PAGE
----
From uploading the perfect picture to swiping right on a person based on their appearance, dating apps are hard-wired to commodify the women and men who use them.
Etta McEwan decided to join dating apps in April 2021 after ending a long-term relationship. In a matter of minutes, the 25-year-old had uploaded photos of herself and begun swiping, so beginning a journey which would commodify herself and everyone she interacted with.
“My pictures had to look a certain way for people to find me attractive. I couldn’t put my personality into what I was putting on Tinder… it’s all about your face, the way your body looks, where your curves sit.
“You’re always thinking about how can I make myself look better? How can I make myself more attractive or appealing so that people are going to want to swipe for me?” McEwan, who lives in Newcastle, explained.
Pressure to look a certain way: Etta McEwan, relaxing at home, and glammed up for her dating app profile picture.SUPPLIED
Dating apps, similar to online shopping, offer endless variety, unlimited choice and convenience in the modern pursuit of romance but at the same time they confine their users to a “shallow marketplace”. A relatively new phenomenon, they have surged in popularity in the 10 years since Sean Rad created Tinder at a start-up hackathon in West Hollywood in 2012.
In the decade since then, the trend has swept the world. In Australia, 3.2 million users were actively seeking partners online, according to a December 2021 survey by Statista. Of that 3.2 million, the demographic group most open to engaging in online dating were millennials (26.1 per cent).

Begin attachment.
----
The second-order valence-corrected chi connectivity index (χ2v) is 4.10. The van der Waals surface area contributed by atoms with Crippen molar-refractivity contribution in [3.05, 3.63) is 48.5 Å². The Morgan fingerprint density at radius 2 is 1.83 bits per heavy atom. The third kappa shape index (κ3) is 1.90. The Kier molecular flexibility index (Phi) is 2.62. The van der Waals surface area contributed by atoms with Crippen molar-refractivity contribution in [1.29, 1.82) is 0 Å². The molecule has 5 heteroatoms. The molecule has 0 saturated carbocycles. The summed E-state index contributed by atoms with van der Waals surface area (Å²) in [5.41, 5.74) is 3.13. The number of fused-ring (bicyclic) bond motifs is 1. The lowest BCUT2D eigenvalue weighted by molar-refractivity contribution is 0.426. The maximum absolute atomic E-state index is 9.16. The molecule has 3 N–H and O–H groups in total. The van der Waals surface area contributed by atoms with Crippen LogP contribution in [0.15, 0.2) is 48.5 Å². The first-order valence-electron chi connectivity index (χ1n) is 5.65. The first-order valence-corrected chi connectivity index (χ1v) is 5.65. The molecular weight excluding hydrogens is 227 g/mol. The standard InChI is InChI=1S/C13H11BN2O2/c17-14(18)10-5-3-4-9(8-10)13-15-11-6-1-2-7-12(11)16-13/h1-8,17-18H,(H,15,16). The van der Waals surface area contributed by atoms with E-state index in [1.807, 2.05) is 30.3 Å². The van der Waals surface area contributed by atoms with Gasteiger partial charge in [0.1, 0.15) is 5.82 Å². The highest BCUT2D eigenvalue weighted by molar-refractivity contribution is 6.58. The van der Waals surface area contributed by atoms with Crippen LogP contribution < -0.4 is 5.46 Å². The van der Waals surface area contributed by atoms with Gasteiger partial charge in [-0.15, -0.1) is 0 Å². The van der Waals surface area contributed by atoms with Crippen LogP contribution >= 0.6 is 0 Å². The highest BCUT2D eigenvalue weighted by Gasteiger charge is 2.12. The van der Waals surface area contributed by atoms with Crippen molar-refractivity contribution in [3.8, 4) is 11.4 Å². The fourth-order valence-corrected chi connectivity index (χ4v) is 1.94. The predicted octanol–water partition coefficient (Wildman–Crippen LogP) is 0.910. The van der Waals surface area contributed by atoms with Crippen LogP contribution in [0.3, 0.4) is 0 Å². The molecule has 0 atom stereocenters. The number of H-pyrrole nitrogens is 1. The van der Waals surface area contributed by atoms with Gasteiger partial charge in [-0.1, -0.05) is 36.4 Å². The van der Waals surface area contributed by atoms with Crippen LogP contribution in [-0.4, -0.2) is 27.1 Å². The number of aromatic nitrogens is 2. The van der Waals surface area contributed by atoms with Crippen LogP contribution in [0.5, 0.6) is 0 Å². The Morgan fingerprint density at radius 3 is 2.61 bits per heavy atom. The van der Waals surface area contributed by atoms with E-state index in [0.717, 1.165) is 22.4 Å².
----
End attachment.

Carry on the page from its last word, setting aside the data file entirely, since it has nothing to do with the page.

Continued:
In the United States, engagement on dating apps reportedly reached a record high during the pandemic in July 2021 and a new study by Stanford sociologist Michael Rosenfield revealed meeting online, rather than through friends, has become the most popular way heterosexual US couples connect.
'It makes me feel like I'm just a tiny little cog in a big money-making machine.'
Behind the surge of popularity in dating apps such as Tinder, Hinge and Bumble is a multi-billion-dollar industry that uses data collection and algorithms to reshape how sex, romance and relationships develop in the 21st century.
Sai Kalvapalle, a PhD Candidate at the Rotterdam School of Management, believes people who engage with dating apps are essentially building a brand to market themselves. Kalvapalle’s research investigates the social psychological underpinnings and conceptualisations of dating as mediated by Tinder.
“We build a brand with all our social media, and we do it to an extent with the awareness that we’re going to be evaluated, but it is far more salient [on dating apps] because we are being evaluated in a more romantic context,” said Kalvapelle.
Participants in her research project compared Tinder to a “meat market” and “eating junk food”. The fast food analogy highlights the implicit ubiquity of capitalism on social relationships today. As with so much of consumer culture, dating apps provide instantaneous gratification where users are placed as commodities, selling and marketing themselves.
“Tinder commodifies what is inherently intangible, love and relationships, thereby creating a clash between the economic and the social,” Kalvapelle said in a Zoom interview with Newsworthy. “We need to boil our personalities and our appearances into one profile and put it on essentially this marketplace.”